China heatwave wreaks havoc for EV drivers

China’s record-breaking heat wave, which began in June, has evaporated more than half the hydroelectric generating capacity of Sichuan, a southwestern province that typically gets 81% of its electricity from hydroelectric plants. This decrease in energy supply, at a time when the need for cooling has increased demand, puts industrial production and daily life in the region on hold.

And as the power supply has become unreliable, the government has instituted EV charging restrictions to prioritize the most critical daily electricity needs.

As Chinese publications have reported, finding a working charging station in Sichuan and neighboring Chongqing – a task that took minutes before the heatwave – took up to two hours this week. The majority of public charging stations, including those operated by major electric vehicle brands such as Tesla and Chinese companies NIO and XPeng, are closed in the region due to government restrictions on commercial electricity use.

A screenshot sent to MIT Technology Review by a Chinese Tesla owner in Sichuan, who asked not to be named for privacy reasons, shows that on August 24, only two of 31 Tesla supercharger stations in or near the provincial capital of Chengdu were operating. as per usual.

Screenshot of all Tesla supercharger stations near Chengdu.

In addition to facing mandatory service suspensions, electric vehicle owners are also encouraged or forced to charge only during off-peak hours. Indeed, the first domestic operator, TELD, has closed more than 120 charging stations in the region from 8 a.m. to midnight, the peak hours of electricity consumption. State Grid, China’s largest state-owned power company, also builds and operates electric vehicle charging stations; it announced on August 19 that in three provinces with more than 140 million people and a total of 800,000 electric vehicles, the company will offer 50% discount coupons if drivers charge overnight. State Grid is also reducing the efficiency of 350,000 charging stations during the day, so individual vehicle charging times would be five to six minutes longer, but the total power consumed during peak hours would decrease.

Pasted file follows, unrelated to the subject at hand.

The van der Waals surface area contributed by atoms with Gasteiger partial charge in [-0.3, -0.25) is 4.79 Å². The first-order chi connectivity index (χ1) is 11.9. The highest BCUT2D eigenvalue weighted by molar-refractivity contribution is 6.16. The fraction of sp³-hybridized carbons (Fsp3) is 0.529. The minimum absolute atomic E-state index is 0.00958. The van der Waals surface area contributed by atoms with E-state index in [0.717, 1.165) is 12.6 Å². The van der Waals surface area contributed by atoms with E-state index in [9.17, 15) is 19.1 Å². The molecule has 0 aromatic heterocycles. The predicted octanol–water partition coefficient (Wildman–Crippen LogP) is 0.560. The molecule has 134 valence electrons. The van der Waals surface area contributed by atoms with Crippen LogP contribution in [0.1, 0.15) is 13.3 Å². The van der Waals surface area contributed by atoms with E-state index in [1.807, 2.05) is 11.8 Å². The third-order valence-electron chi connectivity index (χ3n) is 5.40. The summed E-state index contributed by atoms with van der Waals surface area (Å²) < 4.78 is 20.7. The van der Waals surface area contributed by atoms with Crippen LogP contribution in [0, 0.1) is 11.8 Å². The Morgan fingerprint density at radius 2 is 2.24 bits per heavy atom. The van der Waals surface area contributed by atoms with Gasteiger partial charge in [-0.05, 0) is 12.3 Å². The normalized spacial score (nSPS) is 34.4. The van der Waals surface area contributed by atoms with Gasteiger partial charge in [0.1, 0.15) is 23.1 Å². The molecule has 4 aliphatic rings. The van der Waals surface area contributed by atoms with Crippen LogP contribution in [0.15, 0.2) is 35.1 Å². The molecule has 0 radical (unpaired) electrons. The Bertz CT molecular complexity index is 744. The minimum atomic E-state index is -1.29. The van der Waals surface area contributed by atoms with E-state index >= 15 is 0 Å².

The impact is evident in videos shared on Chinese social media, which show long lines of electric vehicles waiting outside the few working charging stations even after midnight. Electric taxi drivers have been particularly affected, as their livelihoods depend on their vehicles. “I started queuing at 8:30 p.m. yesterday and didn’t start charging until around 5 a.m.,” a Chengdu taxi driver told an EV influencer. “You’re basically always waiting in queues. Like today, I didn’t even get a lot of business, but I’m online again now. And the battery drains quickly.

Charging challenges are also pushing some people to use fossil fuels. The owner of Tesla in Sichuan plans to travel to Chengdu for work this week but has decided to drive his other car, a gas-powered one, for fear of finding a place to recharge before returning home. Another Chengdu driver, who owns a plug-in hybrid, told MIT Technology Review that she switched to gasoline this week, though she usually sticks to electric as it’s a little less dear.

The sudden difficulty in charging in Sichuan and neighboring provinces has taken the electric vehicle industry by surprise. “A large-scale electricity shortage like this is still something we have never seen [in China]says Lei Xing, automotive industry analyst and former editor of China Auto Review. He says the climate catastrophe reminds the industry that while China leads the world on many metrics of electric vehicle adoption, there are still infrastructure weaknesses that need to be addressed. “It looks like China already has a good charging infrastructure…but once something like these power restrictions happen, the problems are exposed. All EV owners who rely on public charging stations now have problems,” says Xing.

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